Yes, Paul is one of Lebron James’ closest friends and James was Paul’s first client. But Klutch is much more than James. Whether you like how it was handled or not, Paul managed to get Anthony Davis traded exactly where he wanted. Other teams besides the Lakers were interested, but Paul made it clear. If you trade for us, we will honor the contract and play it out. But we will enter free agency in 2020, so don’t be mad at me, if you give up all your young talent. We told you, we were leaving. That’s a bold and audacious move from an agent only seven years in the game. But everything about innovation and changing the status quo is bold and audacious.
Take away James and every other all star on his client roster and Paul has $70M plus in guaranteed salary this season for players like Eric Bledsoe, Tristan Thompson, Jordan Clarkson and Darius Garland. Whether you have a college degree or not, you do understand basic math right? That’s a lot of money in salary for players who the casual NBA fan probably has never heard of.
Paul gets his clients paid. He understands leverage and knows how to use it. There has never been in times past, or are now, or will be in the future any course that teaches you how to maximize leverage and identify inefficiencies that only your skillset can solve. Take a look through your alma mater’s college course catalog and point me to the course on that. I’ll wait…
Sure, there are business classes on contract negotiations etc but Paul neither needed or saw any value in that. He is a born entrepreneur, understands leverage, learned the ropes of being an NBA agent and with the best basketball player in the world as his first client he found his own lane.
Why does any of this matter?
Earlier this week, CBS Sports college basketball insider Jon Rothstein reported that the NCAA has officially added criteria for agents who wish to represent student athletes testing the waters for the NBA Draft. Among the added criteria agents must possess: a bachelor’s degree, be certified with the National Basketball Players Association (NBPA) for a minimum of three years, take an in-person exam at the NCAA offices in Indianapolis, and show seven years of address history.
The one that jumps out of course is having to possess a college degree. To a lesser extent 7 years of address history also sounds and smells like something…but we digress. What does a college degree prove in the case of someone wanting to be an NBA agent? Does a college degree give you clairvoyance in analyzing the NBA draft landscape? Does it give you the foundation for understanding the draft lottery slots? Surely, a college degree means you are an ethical businessperson, right? It doesn’t.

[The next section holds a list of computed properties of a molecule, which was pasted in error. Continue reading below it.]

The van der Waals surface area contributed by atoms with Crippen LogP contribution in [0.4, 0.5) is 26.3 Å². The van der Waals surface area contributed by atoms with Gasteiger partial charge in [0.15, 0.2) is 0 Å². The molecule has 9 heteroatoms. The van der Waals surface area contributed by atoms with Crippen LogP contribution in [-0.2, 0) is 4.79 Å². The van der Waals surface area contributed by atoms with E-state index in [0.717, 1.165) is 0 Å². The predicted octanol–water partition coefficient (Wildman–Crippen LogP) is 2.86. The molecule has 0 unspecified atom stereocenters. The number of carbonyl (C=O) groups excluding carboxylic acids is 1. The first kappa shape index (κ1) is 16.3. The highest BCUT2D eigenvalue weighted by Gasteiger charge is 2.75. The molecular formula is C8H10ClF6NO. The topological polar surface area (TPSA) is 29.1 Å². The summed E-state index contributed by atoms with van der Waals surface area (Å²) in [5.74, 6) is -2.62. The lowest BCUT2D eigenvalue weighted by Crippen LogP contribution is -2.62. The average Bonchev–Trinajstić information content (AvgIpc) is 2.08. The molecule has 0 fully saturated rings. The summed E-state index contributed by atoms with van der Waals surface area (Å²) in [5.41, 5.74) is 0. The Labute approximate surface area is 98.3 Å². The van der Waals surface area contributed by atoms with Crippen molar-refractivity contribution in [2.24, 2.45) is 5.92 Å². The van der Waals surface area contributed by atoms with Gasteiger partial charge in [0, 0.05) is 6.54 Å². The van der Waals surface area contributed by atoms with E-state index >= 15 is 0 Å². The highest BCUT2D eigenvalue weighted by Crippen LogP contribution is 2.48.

Paul, as you know, has managed to start Klutch and sign twenty athletes to contracts totaling over $200M for this upcoming season, all without having a college degree and while being Black.. Some might say that’s an incredible feat of entrepreneurship. But others, like the NCAA, see it differently.
The NCAA is a cartel in the business of creating wealth for itself and its member institutions (colleges and universities) off the backs of unpaid labor. Mostly Black and Brown labor as football and basketball are the only revenue generating sports, and the athletes that participate are, by and large, Black and Brown.
With the NBA’s one and done rule going away, the NCAA is poised to lose top-end prep talent (read: free labor that translates to money) that will go straight to the league. Couple that with college players being allowed to test the NBA draft waters and head back to school if their draft stock isn’t too favorable and the NCAA saw a problem on the horizon and corrected it the only way they know how. More rules and regulations under the guise of “protecting the student athlete”, when in actuality they are rooted in the same plantation mentality that began collegiate athletics.
All this rule does is limit the type of “non traditional” visionaries like Paul who see an opportunity to build and create a business (read: wealth).
Critics of the additional criteria cite this as “The Rich Paul Rule.” Oklahoma City Thunder point guard and multiple time all-star Chris Paul tweeted the following:
Ex-NBA player Matt Barnes, sees the racial element and tweeted:
LeBron himself took to Twitter and offered up the following:
To be fair, this isn’t about Rich Paul, as much as it is about the next Rich Paul. The NCAA is trying like crazy to restrict access. A common ploy by those in power looking to remain in control and keep certain people out.